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Doctoral Dissertation Announcement
Candidate: Karl E. Baughman
Doctor of Philosophy
Title: Women of Foreign Superstition: Christianity and Gender in Imperial Roman Policy, 57-235
Dr. Paul L. Maier, Chair
Dr. Marion W. Gray
Dr. E. Rozanne Elder
Dr. Dimiter G. Angelov
Date: Monday, March 14, 2011 10:00 a.m. to Noon
4154 Dunbar Hall
The relationship between Christianity and the imperial Roman government from 57 to 235 was partially dependent upon the enforcement of traditional gender roles and the exercise of those roles by women in unique positions of influence. Rather than attempt to break free of their defined gender roles, women with distinctive connections to Christianity and the Roman government were, especially during times of crisis, able to influence imperial policies that provided an atmosphere conducive to positive growth for the early Church. This work concentrates on the crises that were connected to gender – especially times during which the emperors failed to fulfill their obligation as “manly” rulers.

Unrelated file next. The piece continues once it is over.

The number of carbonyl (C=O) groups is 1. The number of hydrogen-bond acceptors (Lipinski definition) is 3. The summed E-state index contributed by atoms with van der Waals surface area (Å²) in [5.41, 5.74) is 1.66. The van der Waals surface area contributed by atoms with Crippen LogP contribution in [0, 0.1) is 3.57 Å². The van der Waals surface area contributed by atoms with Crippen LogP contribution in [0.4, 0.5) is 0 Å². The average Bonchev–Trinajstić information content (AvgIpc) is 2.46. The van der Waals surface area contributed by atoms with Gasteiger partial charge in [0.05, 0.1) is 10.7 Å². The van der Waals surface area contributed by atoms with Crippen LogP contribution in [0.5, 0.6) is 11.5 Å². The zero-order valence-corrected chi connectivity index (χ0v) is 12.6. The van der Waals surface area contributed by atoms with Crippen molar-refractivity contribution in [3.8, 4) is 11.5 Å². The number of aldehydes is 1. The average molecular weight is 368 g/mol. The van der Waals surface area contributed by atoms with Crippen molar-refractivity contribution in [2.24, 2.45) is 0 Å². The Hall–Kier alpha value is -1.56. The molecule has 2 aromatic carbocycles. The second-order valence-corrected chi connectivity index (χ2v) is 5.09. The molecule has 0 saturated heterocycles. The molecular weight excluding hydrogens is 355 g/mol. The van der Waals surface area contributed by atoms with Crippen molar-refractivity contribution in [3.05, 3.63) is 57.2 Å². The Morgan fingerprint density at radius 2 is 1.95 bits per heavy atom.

Although these women wielded power without having to usurp the legitimate authority reserved only for men, some of the ancient writers, like Tacitus, Dio Cassius, and Herodian cast these women in heavily gendered language with the intention both to assert traditional gender roles and to explain the calamities associated with the emperors they considered unmanly. Pomponia Graecina, Poppaea Sabina, Flavia Domitilla, Marcia, and Julia Mamaea, all demonstrate the connection between gender and the religio-political system of the early Empire. Specifically, each also reveals the nuances of a Roman cultural understanding of gender and its role within the embodiment of imperial ideology. Otacilia Severa, Cornelia Salonina, and Eutropia, although living in eras beyond the scope of this dissertation, further demonstrate the ability of women to use gendered norms to their advantage during times of crisis, even when it appears to be disconnected from issues of gender. In short, these women all show the pervasiveness of gender in all aspects of imperial culture.